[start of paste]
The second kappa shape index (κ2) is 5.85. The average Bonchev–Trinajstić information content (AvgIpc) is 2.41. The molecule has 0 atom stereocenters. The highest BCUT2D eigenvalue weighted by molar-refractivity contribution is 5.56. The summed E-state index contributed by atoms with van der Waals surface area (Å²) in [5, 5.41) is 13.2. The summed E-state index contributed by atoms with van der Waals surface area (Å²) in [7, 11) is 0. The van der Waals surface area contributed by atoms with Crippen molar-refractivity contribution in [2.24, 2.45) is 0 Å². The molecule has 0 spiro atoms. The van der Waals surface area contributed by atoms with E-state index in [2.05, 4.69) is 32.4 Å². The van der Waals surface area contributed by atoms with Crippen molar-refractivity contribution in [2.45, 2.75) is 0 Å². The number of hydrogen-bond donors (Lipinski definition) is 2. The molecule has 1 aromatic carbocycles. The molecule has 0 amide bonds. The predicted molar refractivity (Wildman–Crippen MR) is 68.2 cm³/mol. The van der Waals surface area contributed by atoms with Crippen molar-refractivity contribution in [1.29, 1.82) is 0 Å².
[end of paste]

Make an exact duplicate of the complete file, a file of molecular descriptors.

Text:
The second kappa shape index (κ2) is 5.85. The average Bonchev–Trinajstić information content (AvgIpc) is 2.41. The molecule has 0 atom stereocenters. The highest BCUT2D eigenvalue weighted by molar-refractivity contribution is 5.56. The summed E-state index contributed by atoms with van der Waals surface area (Å²) in [5, 5.41) is 13.2. The summed E-state index contributed by atoms with van der Waals surface area (Å²) in [7, 11) is 0. The van der Waals surface area contributed by atoms with Crippen molar-refractivity contribution in [2.24, 2.45) is 0 Å². The molecule has 0 spiro atoms. The van der Waals surface area contributed by atoms with E-state index in [2.05, 4.69) is 32.4 Å². The van der Waals surface area contributed by atoms with Crippen molar-refractivity contribution in [2.45, 2.75) is 0 Å². The number of hydrogen-bond donors (Lipinski definition) is 2. The molecule has 1 aromatic carbocycles. The molecule has 0 amide bonds. The predicted molar refractivity (Wildman–Crippen MR) is 68.2 cm³/mol. The van der Waals surface area contributed by atoms with Crippen molar-refractivity contribution in [1.29, 1.82) is 0 Å².